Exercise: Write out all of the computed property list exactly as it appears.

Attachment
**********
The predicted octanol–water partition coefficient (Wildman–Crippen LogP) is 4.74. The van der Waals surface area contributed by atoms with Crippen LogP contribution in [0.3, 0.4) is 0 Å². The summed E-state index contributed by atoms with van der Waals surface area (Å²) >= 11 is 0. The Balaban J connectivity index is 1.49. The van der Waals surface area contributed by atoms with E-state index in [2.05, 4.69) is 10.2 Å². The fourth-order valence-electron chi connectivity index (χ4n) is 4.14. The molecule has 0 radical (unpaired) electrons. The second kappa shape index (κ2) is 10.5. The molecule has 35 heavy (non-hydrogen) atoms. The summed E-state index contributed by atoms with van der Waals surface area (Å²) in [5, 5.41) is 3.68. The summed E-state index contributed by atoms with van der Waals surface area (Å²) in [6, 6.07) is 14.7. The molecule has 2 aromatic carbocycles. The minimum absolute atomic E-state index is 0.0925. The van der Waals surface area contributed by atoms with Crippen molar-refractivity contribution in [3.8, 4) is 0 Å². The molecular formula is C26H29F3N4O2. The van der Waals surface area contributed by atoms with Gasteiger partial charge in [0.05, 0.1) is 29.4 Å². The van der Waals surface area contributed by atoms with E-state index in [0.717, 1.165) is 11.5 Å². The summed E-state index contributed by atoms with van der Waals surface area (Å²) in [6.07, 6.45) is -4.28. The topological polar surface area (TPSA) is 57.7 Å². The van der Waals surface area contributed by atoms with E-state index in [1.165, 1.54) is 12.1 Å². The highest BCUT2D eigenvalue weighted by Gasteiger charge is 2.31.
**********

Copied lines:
The predicted octanol–water partition coefficient (Wildman–Crippen LogP) is 4.74. The van der Waals surface area contributed by atoms with Crippen LogP contribution in [0.3, 0.4) is 0 Å². The summed E-state index contributed by atoms with van der Waals surface area (Å²) >= 11 is 0. The Balaban J connectivity index is 1.49. The van der Waals surface area contributed by atoms with E-state index in [2.05, 4.69) is 10.2 Å². The fourth-order valence-electron chi connectivity index (χ4n) is 4.14. The molecule has 0 radical (unpaired) electrons. The second kappa shape index (κ2) is 10.5. The molecule has 35 heavy (non-hydrogen) atoms. The summed E-state index contributed by atoms with van der Waals surface area (Å²) in [5, 5.41) is 3.68. The summed E-state index contributed by atoms with van der Waals surface area (Å²) in [6, 6.07) is 14.7. The molecule has 2 aromatic carbocycles. The minimum absolute atomic E-state index is 0.0925. The van der Waals surface area contributed by atoms with Crippen molar-refractivity contribution in [3.8, 4) is 0 Å². The molecular formula is C26H29F3N4O2. The van der Waals surface area contributed by atoms with Gasteiger partial charge in [0.05, 0.1) is 29.4 Å². The van der Waals surface area contributed by atoms with E-state index in [0.717, 1.165) is 11.5 Å². The summed E-state index contributed by atoms with van der Waals surface area (Å²) in [6.07, 6.45) is -4.28. The topological polar surface area (TPSA) is 57.7 Å². The van der Waals surface area contributed by atoms with E-state index in [1.165, 1.54) is 12.1 Å². The highest BCUT2D eigenvalue weighted by Gasteiger charge is 2.31.